How to Trade with the Bank of Japan Decisions?
Trading the news and events surrounding the BoJ meeting is always exciting and can be potentially beneficial for traders.
Following the content of the MPM’s decisions on monetary policy, such as the guideline for money market operations, in addition to its views on economic and financial developments can project an economic outlook and offers clues whether the BoJ will cut interest rates, increase interest rates or maintain them.
For example, positive economic news can indicate an upcoming increase in interest rates, resulting in a strengthening JPY.
If the news is negative, the opposite may happen, meaning we may expect a decrease in interest rates, leading to a weakening JPY.
Consequently, a higher than expected rate is considered positive/bullish for the JPY, while a lower than expected rate is considered negative/bearish for the JPY.
Many traders base their positions on the MPM announcements. Moreover, knowing when the upcoming BoJ meeting is scheduled to occur allows to plan a trading strategy and prepare in advance for the volatility that will almost certainly surround the event.
But even in situations when interest rates remain unchanged, the anticipation surrounding important events like the BoJ meeting often have a major effect on the market.
Therefore, as traders, it is important to realize that the Japan monetary policy carried out by the BoJ is one of the most important factors affecting various types of assets on a fundamental level, hence creating potentially superb trading opportunities. These include the yen and its paired global currencies, government bonds, local equities and indices and other securities.
Now that you know more about the Bank of Japan and its influence on various trading instruments, it is important that you follow fundamental news and above all changes in monetary policy by keeping track of the next BoJ meeting on the economic calendar.
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Bank Of Japan main FAQs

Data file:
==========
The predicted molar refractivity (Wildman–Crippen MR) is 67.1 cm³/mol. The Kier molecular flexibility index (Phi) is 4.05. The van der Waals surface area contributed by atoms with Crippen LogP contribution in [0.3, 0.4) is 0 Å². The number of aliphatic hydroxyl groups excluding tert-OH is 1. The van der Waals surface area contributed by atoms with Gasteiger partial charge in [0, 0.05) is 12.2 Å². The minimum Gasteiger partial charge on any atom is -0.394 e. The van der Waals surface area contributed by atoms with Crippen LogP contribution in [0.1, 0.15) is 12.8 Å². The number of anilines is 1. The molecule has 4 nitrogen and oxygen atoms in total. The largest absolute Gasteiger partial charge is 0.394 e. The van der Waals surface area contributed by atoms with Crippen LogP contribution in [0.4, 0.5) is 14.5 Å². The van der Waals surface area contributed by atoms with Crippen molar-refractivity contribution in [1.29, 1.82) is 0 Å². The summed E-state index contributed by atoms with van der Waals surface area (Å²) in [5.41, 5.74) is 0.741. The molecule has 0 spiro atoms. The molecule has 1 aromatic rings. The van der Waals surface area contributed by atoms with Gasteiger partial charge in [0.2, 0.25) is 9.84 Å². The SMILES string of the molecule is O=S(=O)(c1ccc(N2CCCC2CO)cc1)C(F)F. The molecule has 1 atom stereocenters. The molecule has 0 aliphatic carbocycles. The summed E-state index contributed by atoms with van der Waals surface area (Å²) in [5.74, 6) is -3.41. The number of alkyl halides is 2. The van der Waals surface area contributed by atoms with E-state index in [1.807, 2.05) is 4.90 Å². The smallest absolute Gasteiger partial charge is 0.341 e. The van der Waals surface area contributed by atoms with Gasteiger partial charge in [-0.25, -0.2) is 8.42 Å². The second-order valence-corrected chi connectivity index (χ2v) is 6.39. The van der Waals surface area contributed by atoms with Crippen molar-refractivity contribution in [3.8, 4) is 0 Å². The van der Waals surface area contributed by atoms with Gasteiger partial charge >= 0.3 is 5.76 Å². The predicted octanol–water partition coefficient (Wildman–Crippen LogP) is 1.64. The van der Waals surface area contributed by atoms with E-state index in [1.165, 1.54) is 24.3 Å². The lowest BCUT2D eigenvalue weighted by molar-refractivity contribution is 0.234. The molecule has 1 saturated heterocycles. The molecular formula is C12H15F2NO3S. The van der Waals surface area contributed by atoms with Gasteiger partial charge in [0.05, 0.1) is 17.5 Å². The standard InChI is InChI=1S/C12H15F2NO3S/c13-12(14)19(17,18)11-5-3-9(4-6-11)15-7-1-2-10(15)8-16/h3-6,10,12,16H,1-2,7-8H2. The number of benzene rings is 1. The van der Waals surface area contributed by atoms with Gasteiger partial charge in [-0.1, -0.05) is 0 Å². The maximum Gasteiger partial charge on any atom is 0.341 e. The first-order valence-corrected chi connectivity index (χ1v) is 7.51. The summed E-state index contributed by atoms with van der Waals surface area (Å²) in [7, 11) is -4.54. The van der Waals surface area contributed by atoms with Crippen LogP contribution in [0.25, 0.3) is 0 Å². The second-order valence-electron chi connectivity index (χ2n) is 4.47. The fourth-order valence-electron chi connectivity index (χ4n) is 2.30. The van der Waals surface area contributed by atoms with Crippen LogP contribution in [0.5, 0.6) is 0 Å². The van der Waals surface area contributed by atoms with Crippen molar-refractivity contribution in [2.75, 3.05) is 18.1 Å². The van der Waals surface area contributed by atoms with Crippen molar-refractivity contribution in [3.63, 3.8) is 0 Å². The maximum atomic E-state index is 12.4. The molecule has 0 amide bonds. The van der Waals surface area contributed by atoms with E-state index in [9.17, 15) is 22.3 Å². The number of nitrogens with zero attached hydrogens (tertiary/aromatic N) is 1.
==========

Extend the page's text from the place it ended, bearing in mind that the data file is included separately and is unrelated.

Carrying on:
What is the mission of the Bank of Japan?
According to its charter the Bank of Japan is responsible for the implementation of monetary policy, the issuance of currency and notes, providing settlement and exchange services to ensure the stability of the currency, Treasury and government securities related operations, and the compilation of data as well as economic analysis and research. Oddly enough, the mission does not mention price stability like most other central banks, however the Bank of Japan has long held an inflation target to help ensure price stability.
Is the Bank of Japan privately owned?
The Bank of Japan is one of the few central banks in the world that is not fully owned by the government (Switzerland and Belgium are two others). In fact, the 1942 Bank of Japan act specifies that the government should own a minimum of 55% of the central bank. In recent years it has been unclear who owns a major stake in the Japanese central bank, although FactSet lists New York based Horizon Asset Management as the only shareholder, with roughly 10% of the outstanding shares. The stock for the Bank of Japan trades on the Nasdaq with the ticker 8301.
Is the Bank of Japan independent?
The Bank of Japan has only gained its independence since 1998. Before that it was controlled by government officials. However, since gaining its independence there have been calls to revise the law that granted the Bank of Japan independence. That would allow the government to set policy goals for the bank, and to hold them accountable to meeting them. Currently the only measured goal of the bank is to meet an inflation target, but there is no entity holding them accountable to meeting that goal, which may explain the more than two decades of deflation experienced in Japan.